Jordan, Montz talk business environment

Local and federal leaders provided an outlook on the nation’s and Ohio’s business environment at Heidelberg University Monday.

U.S. Rep. Jim Jordan, R-Urbana, focused on areas that would promote business growth locally and around the country. As it is an election year, Jordan said looking ahead was important for Republicans not to fight against the Obama administration, but instead outline what the Republican Party would like to do to improve the quality of living in the country.

“First, (we must) show our alternative to Obamacare (and) not just be against it, but show what we would do to fix it,” he said.

He said looking into changes in the tax code also would help improve the nation’s economy, since half the population does not pay income tax and the U.S. has the highest corporate tax rate in the world.

Jordan said he was in favor of making the system less complex.

“If it’s broken and stupid, you might want a change,” he said. “We certainly need to do that and reform our vision. “

He said a “disincentive to work” was built into the Obamacare law.

He said another issue that needed discussion was welfare reform legislation.

“Our welfare reform issue is one where we encourage work, we incentivize work and try to get people those basic skills and mindsets that we all got in our first job,” he said.

Other areas that Jordan said needed change were the country’s energy policies, residents’ privacy across the country and the National Security Agency’s collection of phone data.

Jordan also said getting Republicans into the federal government would help push forward discussion of those topics.

“I’m trying to get our party to talk about and put forward, in the context of this election year, what we would do different. It’s easy to criticize the folks in office now,” he said. “I think it’s important to lay out a vision.”

Mayor Aaron Montz provided an outlook of Tiffin and said the future was bright.

“We’re in a wonderful place in Tiffin,” he said. “A lot further than where we were just two years ago when I took office.”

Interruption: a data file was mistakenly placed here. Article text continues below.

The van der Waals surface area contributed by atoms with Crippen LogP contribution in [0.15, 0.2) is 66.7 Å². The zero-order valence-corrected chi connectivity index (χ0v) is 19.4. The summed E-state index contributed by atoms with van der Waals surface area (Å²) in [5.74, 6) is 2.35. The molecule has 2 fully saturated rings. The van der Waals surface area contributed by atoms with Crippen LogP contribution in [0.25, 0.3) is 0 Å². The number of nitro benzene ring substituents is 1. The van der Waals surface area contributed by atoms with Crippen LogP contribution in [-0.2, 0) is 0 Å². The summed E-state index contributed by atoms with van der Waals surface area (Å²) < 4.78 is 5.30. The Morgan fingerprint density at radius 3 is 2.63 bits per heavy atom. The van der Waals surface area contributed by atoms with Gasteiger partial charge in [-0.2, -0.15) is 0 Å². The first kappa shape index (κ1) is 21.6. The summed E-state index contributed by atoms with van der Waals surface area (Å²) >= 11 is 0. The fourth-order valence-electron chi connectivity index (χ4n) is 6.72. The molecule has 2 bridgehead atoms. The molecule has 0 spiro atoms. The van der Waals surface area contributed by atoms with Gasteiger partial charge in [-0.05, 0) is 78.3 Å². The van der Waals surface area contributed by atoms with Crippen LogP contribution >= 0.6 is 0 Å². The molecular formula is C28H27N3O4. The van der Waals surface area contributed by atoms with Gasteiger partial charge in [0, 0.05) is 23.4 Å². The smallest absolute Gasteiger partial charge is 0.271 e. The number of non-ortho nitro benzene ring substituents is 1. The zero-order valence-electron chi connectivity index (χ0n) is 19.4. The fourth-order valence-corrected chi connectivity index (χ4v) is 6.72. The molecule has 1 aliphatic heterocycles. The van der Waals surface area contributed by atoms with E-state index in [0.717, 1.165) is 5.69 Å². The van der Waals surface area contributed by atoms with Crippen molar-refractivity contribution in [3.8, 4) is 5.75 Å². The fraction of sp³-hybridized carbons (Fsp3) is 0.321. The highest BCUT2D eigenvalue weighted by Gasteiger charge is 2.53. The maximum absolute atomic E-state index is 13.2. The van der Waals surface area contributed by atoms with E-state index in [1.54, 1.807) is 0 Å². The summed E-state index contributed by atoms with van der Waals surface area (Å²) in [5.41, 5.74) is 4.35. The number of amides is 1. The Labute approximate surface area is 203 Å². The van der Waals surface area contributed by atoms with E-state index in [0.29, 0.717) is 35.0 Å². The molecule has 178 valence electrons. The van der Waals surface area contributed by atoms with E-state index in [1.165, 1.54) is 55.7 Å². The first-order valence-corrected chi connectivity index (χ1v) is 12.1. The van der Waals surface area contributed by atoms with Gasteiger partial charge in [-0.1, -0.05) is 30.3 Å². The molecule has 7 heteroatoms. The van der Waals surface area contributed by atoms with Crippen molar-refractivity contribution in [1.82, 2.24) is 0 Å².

He said when he took office, $163,000 was in the city’s checking account.

“The city was essentially broke,” he said. “It was shocking and very disheartening. I had no idea I was coming into something quite that rough.”

After two years, Montz said the city ended 2013 with a carryover of $2.4 million due to job creation, business growth and “smart fiscal management.”

He also said the city has had a 60 percent decrease in crime over the last year.

“Not only are we increasing the city’s financial standing, we’re cutting down on crime,” he said.

In the future, Montz said he would like to increase staffing for the police and fire departments, along with promoting more economic growth.

“Everywhere you look, jobs are being created in this community,” he said.

Ohio Senate President Keith Faber also provided information to students that he shared at the Lincoln Day Dinner.

Ohio Supreme Court Justice Judith French outlined the process of the Ohio Supreme Court for local students.

French was appointed in 2012 and has been visiting each county in Ohio and speaking with students concerning educational opportunities in relation to the court.

She said out of the 1.5 million lawsuits that are filed in Ohio a year, only about 1,600 make it to the Supreme Court. From there, the panel of judges decides which cases to consider.

The court only discusses about 100 cases a year and focuses on cases that have the most impact on the state.